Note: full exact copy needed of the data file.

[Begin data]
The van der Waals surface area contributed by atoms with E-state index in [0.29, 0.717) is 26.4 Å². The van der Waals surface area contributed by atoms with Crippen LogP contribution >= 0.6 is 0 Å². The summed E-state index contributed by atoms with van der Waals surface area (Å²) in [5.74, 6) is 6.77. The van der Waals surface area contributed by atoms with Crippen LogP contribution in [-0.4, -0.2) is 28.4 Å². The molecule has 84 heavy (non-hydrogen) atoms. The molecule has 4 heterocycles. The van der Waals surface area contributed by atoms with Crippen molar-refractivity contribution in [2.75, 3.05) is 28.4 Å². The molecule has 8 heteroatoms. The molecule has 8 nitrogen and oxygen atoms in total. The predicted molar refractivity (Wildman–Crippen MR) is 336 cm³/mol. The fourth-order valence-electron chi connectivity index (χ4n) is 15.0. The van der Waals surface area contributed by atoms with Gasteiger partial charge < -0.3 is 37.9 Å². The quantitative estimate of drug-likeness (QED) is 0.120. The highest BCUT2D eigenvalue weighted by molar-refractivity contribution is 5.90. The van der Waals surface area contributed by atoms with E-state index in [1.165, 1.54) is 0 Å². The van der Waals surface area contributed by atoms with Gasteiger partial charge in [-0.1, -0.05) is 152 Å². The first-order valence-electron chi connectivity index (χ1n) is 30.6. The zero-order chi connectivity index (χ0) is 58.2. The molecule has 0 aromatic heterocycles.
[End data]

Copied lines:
The van der Waals surface area contributed by atoms with E-state index in [0.29, 0.717) is 26.4 Å². The van der Waals surface area contributed by atoms with Crippen LogP contribution >= 0.6 is 0 Å². The summed E-state index contributed by atoms with van der Waals surface area (Å²) in [5.74, 6) is 6.77. The van der Waals surface area contributed by atoms with Crippen LogP contribution in [-0.4, -0.2) is 28.4 Å². The molecule has 84 heavy (non-hydrogen) atoms. The molecule has 4 heterocycles. The van der Waals surface area contributed by atoms with Crippen molar-refractivity contribution in [2.75, 3.05) is 28.4 Å². The molecule has 8 heteroatoms. The molecule has 8 nitrogen and oxygen atoms in total. The predicted molar refractivity (Wildman–Crippen MR) is 336 cm³/mol. The fourth-order valence-electron chi connectivity index (χ4n) is 15.0. The van der Waals surface area contributed by atoms with Gasteiger partial charge < -0.3 is 37.9 Å². The quantitative estimate of drug-likeness (QED) is 0.120. The highest BCUT2D eigenvalue weighted by molar-refractivity contribution is 5.90. The van der Waals surface area contributed by atoms with E-state index in [1.165, 1.54) is 0 Å². The van der Waals surface area contributed by atoms with Gasteiger partial charge in [-0.1, -0.05) is 152 Å². The first-order valence-electron chi connectivity index (χ1n) is 30.6. The zero-order chi connectivity index (χ0) is 58.2. The molecule has 0 aromatic heterocycles.